• manage prospects through an easy-to-use interface

Finding employees is great, but they also need to be verified. A comprehensive tool for background checks and screens helps health care businesses hire and comply with confidence.

Plus, efficient onboarding tech lets new hires complete, verify and submit needed documents — such as tax forms and proof of identification — themselves so they can start serving patients immediately.


Saving and improving lives is necessary and rewarding work, but it’s not without its challenges. As such, health care professionals deserve HR software that doesn’t bog them down. The right tech should allow them to communicate with HR and access data anytime.

Consider an HR communication tool that conveniently connects employees with the answers they need, even when they don’t know who to ask. Pair it with a self-service experience that keeps employees in the loop with instant access to their data.

Taking this a step further, employee-driven payroll allows health care workers to find and fix errors before payday. This gets ahead of mistakes that compound their stress and make work unnecessarily harder. At the same time, the tech helps employees think about and plan for their financial future.

When businesses invest in well-being, employees have less of a reason to look for opportunities in a different field. And employee-guided payroll builds trust and confidence without requiring any additional time from HR.

And with the right tech, health care leadership reap a reward, too. Look for a workforce management tool that helps supervisors easily:

  • review and confirm timecards
  • approve time-off requests
  • create and approve personnel action forms
  • develop interactive training materials for continued education

Health care companies should also invest in tools for easier scheduling and labor allocation, which help manage employees in separate locations.


What if the staff responsible for training could record content that covers all the bases and distribute it to everyone at once? With the right learning management experience, the process becomes as simple as uploading a video or directing employees to courses from an existing content library.

The right tech also allows HR or other leadership to quickly identify who has (or hasn’t) completed a course. Easily verifying training completion in the event of an audit is indispensable to a heavily regulated industry like health care.

The health care industry changes fast. Employees have to stay ahead of the curve to provide the best care possible. When their training is accessible through the same app they use to manage all their HR data, it’s easy for seasoned employees and new hires to grow and excel.

Look for an HR provider that makes development:

  • engaging with easy-to-make video content
  • trackable through clear development paths and certifications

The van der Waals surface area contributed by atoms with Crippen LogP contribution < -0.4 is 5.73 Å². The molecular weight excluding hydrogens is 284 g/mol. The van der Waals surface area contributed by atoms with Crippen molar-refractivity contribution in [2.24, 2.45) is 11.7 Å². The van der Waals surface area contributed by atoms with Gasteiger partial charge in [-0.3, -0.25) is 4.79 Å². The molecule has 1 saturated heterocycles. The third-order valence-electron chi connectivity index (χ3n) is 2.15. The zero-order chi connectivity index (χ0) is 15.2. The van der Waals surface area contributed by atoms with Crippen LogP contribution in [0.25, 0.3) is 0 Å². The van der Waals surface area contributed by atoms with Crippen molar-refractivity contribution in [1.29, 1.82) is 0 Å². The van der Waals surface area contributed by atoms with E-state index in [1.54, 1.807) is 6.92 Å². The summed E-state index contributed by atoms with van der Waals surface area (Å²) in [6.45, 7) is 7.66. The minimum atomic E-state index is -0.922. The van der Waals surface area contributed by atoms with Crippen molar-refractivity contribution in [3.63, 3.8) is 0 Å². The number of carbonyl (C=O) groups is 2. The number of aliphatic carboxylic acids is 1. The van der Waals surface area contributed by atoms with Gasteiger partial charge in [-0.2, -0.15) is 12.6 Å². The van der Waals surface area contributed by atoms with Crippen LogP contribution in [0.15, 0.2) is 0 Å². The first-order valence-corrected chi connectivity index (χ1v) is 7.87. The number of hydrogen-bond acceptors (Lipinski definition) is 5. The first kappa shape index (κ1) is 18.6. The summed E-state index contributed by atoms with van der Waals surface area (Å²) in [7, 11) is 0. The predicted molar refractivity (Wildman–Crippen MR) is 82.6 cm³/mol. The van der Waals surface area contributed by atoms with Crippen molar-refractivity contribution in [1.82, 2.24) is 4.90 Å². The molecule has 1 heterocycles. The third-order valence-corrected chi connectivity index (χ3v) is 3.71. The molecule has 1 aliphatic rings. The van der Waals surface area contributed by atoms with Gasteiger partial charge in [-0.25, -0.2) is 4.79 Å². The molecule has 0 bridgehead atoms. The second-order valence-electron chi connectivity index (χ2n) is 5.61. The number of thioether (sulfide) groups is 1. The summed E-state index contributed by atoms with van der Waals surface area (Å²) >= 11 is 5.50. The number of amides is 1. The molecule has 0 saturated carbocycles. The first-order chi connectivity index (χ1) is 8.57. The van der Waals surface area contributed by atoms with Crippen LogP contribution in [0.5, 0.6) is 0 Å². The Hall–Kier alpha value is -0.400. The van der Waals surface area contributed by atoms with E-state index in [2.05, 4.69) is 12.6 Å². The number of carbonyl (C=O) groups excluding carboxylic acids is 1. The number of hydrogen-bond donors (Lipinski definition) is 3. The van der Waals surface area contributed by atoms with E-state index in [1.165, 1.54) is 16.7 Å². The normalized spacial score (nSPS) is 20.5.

• valuable, especially when it comes to compliance-related topics

Compliance and security

Hospitals’ work is unique, and their tools need to be as agile as their employees.

Health care leaders should prioritize tech that efficiently tracks mandatory or recommended employee vaccines, like the COVID-19 and annual influenza vaccinations, as part of their employees’ HR record. Additionally, the recorded data needs to flow seamless through one software.

Health care teams already handle challenging work, but with recent and widespread ransomware attacks, their jobs are made even more difficult. Investing in HR software that protects their sensitive personal data gives your health care professionals the peace of mind they need to focus.

That’s why the health care industry benefits from a single software with proven, in-depth security measures with certifications like:

  • ISO 27001
  • ISO 27701
  • ISO 9001
  • ISO 22301
  • SOC 1
  • SOC 2

Health care providers also need tools that help ensure their operations’ long-term compliance. Their staff are responsible for some of the most sensitive information; data breaches, fines and penalties risk tarnishing a business’s image in the eyes of its employees and patients.

But with HR tech that prioritizes the privacy and safety of health care professionals and the communities they serve, health care businesses have the support they need to guide their operations into the future.

Explore Paycom to learn how its single software makes work easier for the health care industry.


DISCLAIMER: The information provided herein does not constitute the provision of legal advice, tax advice, accounting services or professional consulting of any kind. The information provided herein should not be used as a substitute for consultation with professional legal, tax, accounting or other professional advisers. Before making any decision or taking any action, you should consult a professional adviser who has been provided with all pertinent facts relevant to your particular situation and for your particular state(s) of operation.